4. Questions: Each round is prefaced with a question designed for the specific context and desired purpose of the session. The questions or issues that are chosen for each table should genuinely matter to the life, work or community that participants are engaged in. The same questions can be used for more than one round, or they can be built upon each other to focus the conversation or guide its direction.

5. Harvest: After the small groups (and/or in between rounds, as desired) individuals are invited to share insights or other results from their conversations with the rest of the large group.

This period of sharing discoveries can be initiated so that insights can be brought up to the whole group. These whole group conversations help in the cross-fertilization of ideas, for patterns to be identified, collective knowledge to grow, and for new possibilities for action to emerge.

These results are reflected visually in a variety of ways, most often using graphic recorders in the front of the room.

After the last round of conversation, people can return to their home (original) tables to synthesize their discoveries, or they may continue traveling to new tables, leaving the same or a new host at the table. Sometimes, after the last planned round, the facilitator may choose to introduce a new question that helps to deepen the exploration for a final round of conversation.

The World Cafe Design Principles

1. Clarify the Context
: Clarify the purpose and broad parameters within which the dialogue will unfold.

2. Create Hospitable Space:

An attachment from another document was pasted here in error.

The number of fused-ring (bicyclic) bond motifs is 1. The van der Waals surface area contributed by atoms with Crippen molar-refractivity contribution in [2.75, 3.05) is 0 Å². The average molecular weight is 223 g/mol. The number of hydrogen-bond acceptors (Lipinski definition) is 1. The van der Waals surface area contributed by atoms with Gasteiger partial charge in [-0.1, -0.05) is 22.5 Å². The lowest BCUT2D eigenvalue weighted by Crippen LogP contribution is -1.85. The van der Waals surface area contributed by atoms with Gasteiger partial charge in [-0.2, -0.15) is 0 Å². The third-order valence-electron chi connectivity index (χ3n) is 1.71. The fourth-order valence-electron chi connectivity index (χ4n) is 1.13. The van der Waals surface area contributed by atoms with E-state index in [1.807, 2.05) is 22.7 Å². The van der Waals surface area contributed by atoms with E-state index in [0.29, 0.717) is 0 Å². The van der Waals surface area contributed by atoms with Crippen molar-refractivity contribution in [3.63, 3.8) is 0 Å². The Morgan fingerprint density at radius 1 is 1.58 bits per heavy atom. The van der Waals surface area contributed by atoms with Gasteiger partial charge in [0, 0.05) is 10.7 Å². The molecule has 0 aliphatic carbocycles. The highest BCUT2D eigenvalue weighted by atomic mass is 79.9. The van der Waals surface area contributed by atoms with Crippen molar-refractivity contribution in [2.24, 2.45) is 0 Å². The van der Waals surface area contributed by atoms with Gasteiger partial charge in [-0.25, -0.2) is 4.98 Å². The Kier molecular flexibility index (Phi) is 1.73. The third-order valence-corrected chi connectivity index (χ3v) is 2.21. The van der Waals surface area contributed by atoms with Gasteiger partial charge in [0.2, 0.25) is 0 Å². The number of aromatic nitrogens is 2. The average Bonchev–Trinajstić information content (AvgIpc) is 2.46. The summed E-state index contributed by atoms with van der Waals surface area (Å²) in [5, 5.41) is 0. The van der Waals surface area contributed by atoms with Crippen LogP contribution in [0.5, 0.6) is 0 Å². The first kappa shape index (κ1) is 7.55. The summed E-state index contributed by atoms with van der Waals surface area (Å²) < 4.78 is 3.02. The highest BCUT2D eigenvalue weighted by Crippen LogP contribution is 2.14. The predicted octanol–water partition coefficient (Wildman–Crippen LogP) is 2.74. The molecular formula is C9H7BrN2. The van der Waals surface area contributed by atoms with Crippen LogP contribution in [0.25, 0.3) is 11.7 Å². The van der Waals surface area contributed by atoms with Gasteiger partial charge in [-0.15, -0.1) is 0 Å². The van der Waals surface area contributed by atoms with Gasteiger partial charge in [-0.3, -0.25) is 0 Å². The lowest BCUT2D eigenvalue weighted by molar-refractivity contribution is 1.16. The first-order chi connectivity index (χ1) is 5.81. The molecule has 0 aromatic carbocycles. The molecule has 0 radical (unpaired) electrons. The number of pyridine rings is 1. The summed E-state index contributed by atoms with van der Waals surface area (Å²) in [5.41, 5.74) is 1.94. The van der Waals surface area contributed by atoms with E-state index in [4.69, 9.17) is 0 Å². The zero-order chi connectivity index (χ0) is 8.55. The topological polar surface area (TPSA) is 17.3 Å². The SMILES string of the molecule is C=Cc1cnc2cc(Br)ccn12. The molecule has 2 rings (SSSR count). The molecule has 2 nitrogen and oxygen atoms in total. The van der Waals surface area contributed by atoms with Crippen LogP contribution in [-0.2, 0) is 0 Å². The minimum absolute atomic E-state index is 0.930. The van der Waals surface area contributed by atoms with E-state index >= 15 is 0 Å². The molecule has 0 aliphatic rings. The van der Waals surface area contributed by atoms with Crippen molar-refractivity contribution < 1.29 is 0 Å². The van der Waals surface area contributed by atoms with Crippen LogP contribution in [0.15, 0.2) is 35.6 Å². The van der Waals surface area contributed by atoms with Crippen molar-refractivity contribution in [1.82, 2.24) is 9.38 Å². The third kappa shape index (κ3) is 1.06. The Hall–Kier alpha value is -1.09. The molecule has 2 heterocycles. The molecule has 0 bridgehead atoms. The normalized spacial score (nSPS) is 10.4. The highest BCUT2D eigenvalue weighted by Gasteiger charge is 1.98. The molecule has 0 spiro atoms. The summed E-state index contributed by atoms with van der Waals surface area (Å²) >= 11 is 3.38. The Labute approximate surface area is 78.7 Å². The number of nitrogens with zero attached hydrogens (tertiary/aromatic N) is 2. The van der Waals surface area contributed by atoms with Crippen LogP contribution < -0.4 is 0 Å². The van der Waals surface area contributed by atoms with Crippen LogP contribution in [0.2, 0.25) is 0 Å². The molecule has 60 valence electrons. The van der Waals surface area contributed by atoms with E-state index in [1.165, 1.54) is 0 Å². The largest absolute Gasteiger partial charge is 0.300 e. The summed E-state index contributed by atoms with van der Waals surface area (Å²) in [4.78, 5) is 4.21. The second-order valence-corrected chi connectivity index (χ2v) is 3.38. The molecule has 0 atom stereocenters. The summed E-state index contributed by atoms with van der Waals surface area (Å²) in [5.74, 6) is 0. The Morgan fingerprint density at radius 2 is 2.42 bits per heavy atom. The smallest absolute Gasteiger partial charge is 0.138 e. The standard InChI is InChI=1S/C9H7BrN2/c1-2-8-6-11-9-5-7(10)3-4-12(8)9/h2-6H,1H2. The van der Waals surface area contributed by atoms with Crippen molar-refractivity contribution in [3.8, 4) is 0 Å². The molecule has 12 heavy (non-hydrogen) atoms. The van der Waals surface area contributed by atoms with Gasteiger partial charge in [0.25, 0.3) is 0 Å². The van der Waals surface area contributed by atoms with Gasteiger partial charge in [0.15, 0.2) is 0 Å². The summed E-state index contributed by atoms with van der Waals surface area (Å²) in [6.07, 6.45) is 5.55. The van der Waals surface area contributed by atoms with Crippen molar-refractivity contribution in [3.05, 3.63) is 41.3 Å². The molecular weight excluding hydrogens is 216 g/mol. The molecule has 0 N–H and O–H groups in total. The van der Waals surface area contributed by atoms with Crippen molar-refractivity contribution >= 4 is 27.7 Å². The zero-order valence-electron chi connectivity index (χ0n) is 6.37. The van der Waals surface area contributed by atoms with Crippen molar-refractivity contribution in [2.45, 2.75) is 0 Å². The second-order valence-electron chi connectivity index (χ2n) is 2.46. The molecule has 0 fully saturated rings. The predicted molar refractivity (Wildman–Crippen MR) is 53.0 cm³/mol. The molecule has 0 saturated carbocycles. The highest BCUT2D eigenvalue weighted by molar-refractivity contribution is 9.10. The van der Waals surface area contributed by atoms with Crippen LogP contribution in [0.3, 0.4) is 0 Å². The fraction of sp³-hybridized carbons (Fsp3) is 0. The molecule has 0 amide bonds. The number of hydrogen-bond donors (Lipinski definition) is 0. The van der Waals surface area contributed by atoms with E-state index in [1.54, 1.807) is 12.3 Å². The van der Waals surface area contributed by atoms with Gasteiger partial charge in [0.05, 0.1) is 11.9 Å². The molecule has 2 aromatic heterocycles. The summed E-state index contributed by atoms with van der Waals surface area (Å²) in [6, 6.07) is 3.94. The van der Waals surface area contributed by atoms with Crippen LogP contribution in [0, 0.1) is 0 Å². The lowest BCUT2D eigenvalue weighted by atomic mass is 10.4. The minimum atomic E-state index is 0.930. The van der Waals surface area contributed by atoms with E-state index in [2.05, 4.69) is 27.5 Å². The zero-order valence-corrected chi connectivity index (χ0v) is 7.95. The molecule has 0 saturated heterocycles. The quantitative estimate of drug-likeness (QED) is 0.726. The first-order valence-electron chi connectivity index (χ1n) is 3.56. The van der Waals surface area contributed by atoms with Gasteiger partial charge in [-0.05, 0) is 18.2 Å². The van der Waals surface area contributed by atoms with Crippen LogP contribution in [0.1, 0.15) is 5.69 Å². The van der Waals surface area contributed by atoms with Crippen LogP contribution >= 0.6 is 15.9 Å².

Ensure the welcoming environment and psychological safety that nurtures personal safety and mutual respect

3. Explore Questions That Matter: 
Focus collective attention on powerful questions that attract collaborative engagement.

4. Encourage Each Person’s Contribution
: Enliven the relationship between the “me” and the “we” by inviting full participation and mutual interaction.

5. Cross-pollinate and Connect Diverse Perspectives: 
Intentionally increase the diversity and density of connections between perspectives while retaining a common focus on core questions.

6. Listen Together for Patterns, Insights, and Deeper Questions
: Focus shared attention in ways that nurture coherence of thought without losing individual contributions.

7. Harvest and Share Collective Discoveries
: Make collective knowledge and insight visible and actionable.

The World Cafe Etiquette

In addition to the design principles there are some simple rules of etiquette that help to get the most from a World Café workshop:

1. Focus on What Matters

2. Contribute Your Thinking

3. Speak Your Mind and Heart

4. Listen to Understand

5. Link and Connect Ideas

6. Listen Together for Insights and Deeper Questions (Playing, Doodling, Drawing are all encouraged!)

7. Have Fun!

You can find out more about The World Cafe at their website:


Have you taken part in a World Cafe event? What were your thoughts? Please do share them in the comments!